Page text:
Palestine liberation activists take on Durham

Durham flag and Palestinian flag

Graphic by Sydney Brainard

“You all have been able to do something, whether you’re in this room or you’re watching online, you all have been able to do something that I haven’t seen in a really long time.”

It was nearing the end of an almost 6 hour long Durham City Council meeting, and Mayor Leonardo Williams was addressing a crowd of community members gathered inside the room and beyond.

“I mean, I’m talking like the 60s,” Williams said. 

On Feb. 20, 2024, Durham passed a resolution for a ceasefire in Gaza. The city council meeting had been long and exhausting, however, the work to get there had been much longer. 

Passed just before one in the morning, the ceasefire agreement was the culmination of months of work from a coalition of various social justice groups in the community, including Jewish Voice for Peace, Muslims for Social Justice, Voices for Justice in Palestine and the Democratic Socialists of America. Activists organized speakers and attendees for the city council meetings, hosted education events and held rallies in the Triangle area in the months leading up to its passing.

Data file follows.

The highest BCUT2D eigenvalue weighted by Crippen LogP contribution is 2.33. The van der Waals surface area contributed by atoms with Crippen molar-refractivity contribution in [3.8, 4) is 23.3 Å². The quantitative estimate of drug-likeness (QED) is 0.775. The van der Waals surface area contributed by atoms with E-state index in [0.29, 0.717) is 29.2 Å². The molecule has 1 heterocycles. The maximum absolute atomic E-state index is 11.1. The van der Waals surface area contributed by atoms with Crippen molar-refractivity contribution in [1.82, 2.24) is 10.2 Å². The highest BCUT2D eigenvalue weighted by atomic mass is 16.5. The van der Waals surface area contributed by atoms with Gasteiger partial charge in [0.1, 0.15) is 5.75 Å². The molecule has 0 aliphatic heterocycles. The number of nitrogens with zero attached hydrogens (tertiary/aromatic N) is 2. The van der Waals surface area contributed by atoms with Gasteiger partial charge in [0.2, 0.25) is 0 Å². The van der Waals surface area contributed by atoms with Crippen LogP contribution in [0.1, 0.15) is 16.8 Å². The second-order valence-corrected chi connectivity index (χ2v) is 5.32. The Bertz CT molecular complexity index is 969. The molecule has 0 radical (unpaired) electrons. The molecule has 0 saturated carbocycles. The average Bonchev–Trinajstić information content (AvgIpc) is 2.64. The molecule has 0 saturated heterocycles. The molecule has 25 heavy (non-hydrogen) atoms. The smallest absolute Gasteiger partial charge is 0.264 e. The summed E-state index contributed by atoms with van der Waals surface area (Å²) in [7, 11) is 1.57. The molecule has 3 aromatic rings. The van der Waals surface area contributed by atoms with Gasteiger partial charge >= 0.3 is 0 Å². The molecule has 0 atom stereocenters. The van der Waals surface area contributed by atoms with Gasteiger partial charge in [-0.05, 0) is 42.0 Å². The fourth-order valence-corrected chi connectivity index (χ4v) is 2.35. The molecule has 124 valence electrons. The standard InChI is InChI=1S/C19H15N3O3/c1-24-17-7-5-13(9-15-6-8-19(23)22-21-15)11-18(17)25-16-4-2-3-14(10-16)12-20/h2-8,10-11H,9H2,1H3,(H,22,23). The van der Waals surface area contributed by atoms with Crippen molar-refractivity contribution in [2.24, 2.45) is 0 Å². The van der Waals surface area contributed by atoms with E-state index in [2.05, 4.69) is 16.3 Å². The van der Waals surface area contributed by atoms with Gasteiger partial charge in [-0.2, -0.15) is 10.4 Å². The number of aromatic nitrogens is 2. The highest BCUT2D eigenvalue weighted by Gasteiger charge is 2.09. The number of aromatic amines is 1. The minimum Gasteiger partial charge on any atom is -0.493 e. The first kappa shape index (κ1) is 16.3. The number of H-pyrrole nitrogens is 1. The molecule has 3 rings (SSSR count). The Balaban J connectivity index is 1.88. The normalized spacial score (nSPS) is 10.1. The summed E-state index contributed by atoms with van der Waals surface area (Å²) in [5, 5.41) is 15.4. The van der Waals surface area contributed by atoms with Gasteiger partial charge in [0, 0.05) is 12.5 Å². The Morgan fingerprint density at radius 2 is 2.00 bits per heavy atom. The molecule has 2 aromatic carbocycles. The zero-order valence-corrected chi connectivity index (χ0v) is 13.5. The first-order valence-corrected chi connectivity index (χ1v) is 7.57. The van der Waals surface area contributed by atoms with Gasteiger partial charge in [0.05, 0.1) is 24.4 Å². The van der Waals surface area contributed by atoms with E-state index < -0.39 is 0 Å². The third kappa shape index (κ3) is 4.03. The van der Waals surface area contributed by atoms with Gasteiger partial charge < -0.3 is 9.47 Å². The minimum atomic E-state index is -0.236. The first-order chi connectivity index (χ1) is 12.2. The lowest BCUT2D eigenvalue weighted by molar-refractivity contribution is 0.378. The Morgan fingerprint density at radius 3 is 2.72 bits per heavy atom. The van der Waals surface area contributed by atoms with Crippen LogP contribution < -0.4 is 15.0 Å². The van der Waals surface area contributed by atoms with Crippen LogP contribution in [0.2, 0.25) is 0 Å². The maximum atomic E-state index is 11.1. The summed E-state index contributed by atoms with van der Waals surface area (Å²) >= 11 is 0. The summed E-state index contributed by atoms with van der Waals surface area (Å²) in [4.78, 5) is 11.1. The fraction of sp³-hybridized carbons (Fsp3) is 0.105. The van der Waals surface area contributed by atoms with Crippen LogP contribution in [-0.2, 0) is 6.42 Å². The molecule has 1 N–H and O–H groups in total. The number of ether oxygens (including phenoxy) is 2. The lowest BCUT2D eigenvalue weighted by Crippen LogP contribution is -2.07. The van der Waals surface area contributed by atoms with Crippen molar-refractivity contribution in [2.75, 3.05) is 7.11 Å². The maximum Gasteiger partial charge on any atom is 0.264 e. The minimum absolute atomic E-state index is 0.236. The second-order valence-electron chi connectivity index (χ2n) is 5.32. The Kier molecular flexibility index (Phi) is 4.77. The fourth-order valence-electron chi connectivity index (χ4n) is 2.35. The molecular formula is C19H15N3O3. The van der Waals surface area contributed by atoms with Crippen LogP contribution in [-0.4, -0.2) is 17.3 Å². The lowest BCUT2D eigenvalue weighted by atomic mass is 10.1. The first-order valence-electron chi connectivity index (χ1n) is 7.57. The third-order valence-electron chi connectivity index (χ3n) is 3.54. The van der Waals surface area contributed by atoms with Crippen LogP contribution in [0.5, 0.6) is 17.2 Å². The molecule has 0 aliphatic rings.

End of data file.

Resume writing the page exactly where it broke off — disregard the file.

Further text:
Rania Masri, an organizer for Palestinian liberation and co-director of the North Carolina Environmental Justice Network, described the long process of strategizing in preparation for meetings, building relationships with City Council members and creating powerful and compelling theater within the space.

“City council is an open space for us to be in,” Masri said. “It’s the first and most direct form of communication that citizens have. And therefore, it also becomes a really powerful organizing space.”